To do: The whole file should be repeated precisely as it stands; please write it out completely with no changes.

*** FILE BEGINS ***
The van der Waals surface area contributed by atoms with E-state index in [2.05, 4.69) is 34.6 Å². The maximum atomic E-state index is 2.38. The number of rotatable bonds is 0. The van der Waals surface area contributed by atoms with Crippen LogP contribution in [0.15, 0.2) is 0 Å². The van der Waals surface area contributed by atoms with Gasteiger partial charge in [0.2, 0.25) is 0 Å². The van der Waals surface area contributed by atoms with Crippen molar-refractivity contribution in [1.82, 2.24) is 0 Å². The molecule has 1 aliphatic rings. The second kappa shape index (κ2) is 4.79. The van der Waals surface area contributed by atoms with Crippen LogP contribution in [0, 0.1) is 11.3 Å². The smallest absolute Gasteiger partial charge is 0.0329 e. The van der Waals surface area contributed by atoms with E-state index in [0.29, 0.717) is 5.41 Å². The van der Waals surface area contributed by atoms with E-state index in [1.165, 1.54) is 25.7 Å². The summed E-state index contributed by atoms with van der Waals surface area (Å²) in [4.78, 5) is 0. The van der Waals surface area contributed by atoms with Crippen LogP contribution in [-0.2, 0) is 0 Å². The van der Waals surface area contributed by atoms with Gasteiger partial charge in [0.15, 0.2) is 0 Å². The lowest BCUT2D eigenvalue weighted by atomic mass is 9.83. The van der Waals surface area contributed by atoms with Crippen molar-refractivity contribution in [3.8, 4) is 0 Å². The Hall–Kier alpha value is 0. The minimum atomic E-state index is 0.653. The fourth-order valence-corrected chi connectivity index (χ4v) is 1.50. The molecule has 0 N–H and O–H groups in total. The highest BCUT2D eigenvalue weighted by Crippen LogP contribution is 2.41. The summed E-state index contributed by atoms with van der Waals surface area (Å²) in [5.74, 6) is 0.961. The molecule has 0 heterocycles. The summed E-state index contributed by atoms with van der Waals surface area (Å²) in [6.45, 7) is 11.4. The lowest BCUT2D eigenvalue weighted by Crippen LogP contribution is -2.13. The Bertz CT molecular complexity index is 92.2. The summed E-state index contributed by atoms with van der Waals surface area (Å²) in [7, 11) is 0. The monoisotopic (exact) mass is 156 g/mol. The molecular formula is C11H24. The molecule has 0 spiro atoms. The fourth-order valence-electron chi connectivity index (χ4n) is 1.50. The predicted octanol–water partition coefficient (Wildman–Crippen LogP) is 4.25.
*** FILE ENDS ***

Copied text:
The van der Waals surface area contributed by atoms with E-state index in [2.05, 4.69) is 34.6 Å². The maximum atomic E-state index is 2.38. The number of rotatable bonds is 0. The van der Waals surface area contributed by atoms with Crippen LogP contribution in [0.15, 0.2) is 0 Å². The van der Waals surface area contributed by atoms with Gasteiger partial charge in [0.2, 0.25) is 0 Å². The van der Waals surface area contributed by atoms with Crippen molar-refractivity contribution in [1.82, 2.24) is 0 Å². The molecule has 1 aliphatic rings. The second kappa shape index (κ2) is 4.79. The van der Waals surface area contributed by atoms with Crippen LogP contribution in [0, 0.1) is 11.3 Å². The smallest absolute Gasteiger partial charge is 0.0329 e. The van der Waals surface area contributed by atoms with E-state index in [0.29, 0.717) is 5.41 Å². The van der Waals surface area contributed by atoms with E-state index in [1.165, 1.54) is 25.7 Å². The summed E-state index contributed by atoms with van der Waals surface area (Å²) in [4.78, 5) is 0. The van der Waals surface area contributed by atoms with Crippen LogP contribution in [-0.2, 0) is 0 Å². The van der Waals surface area contributed by atoms with Gasteiger partial charge in [0.15, 0.2) is 0 Å². The lowest BCUT2D eigenvalue weighted by atomic mass is 9.83. The van der Waals surface area contributed by atoms with Crippen molar-refractivity contribution in [3.8, 4) is 0 Å². The Hall–Kier alpha value is 0. The minimum atomic E-state index is 0.653. The fourth-order valence-corrected chi connectivity index (χ4v) is 1.50. The molecule has 0 N–H and O–H groups in total. The highest BCUT2D eigenvalue weighted by Crippen LogP contribution is 2.41. The summed E-state index contributed by atoms with van der Waals surface area (Å²) in [5.74, 6) is 0.961. The molecule has 0 heterocycles. The summed E-state index contributed by atoms with van der Waals surface area (Å²) in [6.45, 7) is 11.4. The lowest BCUT2D eigenvalue weighted by Crippen LogP contribution is -2.13. The Bertz CT molecular complexity index is 92.2. The summed E-state index contributed by atoms with van der Waals surface area (Å²) in [7, 11) is 0. The monoisotopic (exact) mass is 156 g/mol. The molecular formula is C11H24. The molecule has 0 spiro atoms. The fourth-order valence-electron chi connectivity index (χ4n) is 1.50. The predicted octanol–water partition coefficient (Wildman–Crippen LogP) is 4.25.